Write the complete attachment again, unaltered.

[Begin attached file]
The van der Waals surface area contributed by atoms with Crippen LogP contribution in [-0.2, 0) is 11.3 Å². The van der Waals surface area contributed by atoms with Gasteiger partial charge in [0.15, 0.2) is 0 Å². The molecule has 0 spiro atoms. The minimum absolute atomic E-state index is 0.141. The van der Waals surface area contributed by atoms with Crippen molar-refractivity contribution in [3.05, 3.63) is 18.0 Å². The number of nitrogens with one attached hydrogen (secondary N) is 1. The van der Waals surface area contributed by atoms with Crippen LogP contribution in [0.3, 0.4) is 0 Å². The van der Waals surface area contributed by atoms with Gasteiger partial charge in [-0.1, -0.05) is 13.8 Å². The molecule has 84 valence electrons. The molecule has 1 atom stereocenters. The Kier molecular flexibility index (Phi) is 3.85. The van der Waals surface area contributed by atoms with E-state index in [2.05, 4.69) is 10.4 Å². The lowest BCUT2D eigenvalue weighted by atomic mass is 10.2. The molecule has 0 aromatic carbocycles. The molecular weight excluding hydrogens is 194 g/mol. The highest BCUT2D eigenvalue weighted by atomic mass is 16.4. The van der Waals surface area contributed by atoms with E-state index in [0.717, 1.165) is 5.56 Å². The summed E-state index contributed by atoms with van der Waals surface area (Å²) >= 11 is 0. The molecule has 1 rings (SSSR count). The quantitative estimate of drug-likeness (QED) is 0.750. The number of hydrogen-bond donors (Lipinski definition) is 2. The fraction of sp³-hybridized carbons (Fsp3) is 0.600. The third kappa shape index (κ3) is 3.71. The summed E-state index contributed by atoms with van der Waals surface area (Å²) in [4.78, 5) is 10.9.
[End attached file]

The van der Waals surface area contributed by atoms with Crippen LogP contribution in [-0.2, 0) is 11.3 Å². The van der Waals surface area contributed by atoms with Gasteiger partial charge in [0.15, 0.2) is 0 Å². The molecule has 0 spiro atoms. The minimum absolute atomic E-state index is 0.141. The van der Waals surface area contributed by atoms with Crippen molar-refractivity contribution in [3.05, 3.63) is 18.0 Å². The number of nitrogens with one attached hydrogen (secondary N) is 1. The van der Waals surface area contributed by atoms with Crippen LogP contribution in [0.3, 0.4) is 0 Å². The van der Waals surface area contributed by atoms with Gasteiger partial charge in [-0.1, -0.05) is 13.8 Å². The molecule has 84 valence electrons. The molecule has 1 atom stereocenters. The Kier molecular flexibility index (Phi) is 3.85. The van der Waals surface area contributed by atoms with E-state index in [2.05, 4.69) is 10.4 Å². The lowest BCUT2D eigenvalue weighted by atomic mass is 10.2. The molecule has 0 aromatic carbocycles. The molecular weight excluding hydrogens is 194 g/mol. The highest BCUT2D eigenvalue weighted by atomic mass is 16.4. The van der Waals surface area contributed by atoms with E-state index in [0.717, 1.165) is 5.56 Å². The summed E-state index contributed by atoms with van der Waals surface area (Å²) >= 11 is 0. The molecule has 1 rings (SSSR count). The quantitative estimate of drug-likeness (QED) is 0.750. The number of hydrogen-bond donors (Lipinski definition) is 2. The fraction of sp³-hybridized carbons (Fsp3) is 0.600. The third kappa shape index (κ3) is 3.71. The summed E-state index contributed by atoms with van der Waals surface area (Å²) in [4.78, 5) is 10.9.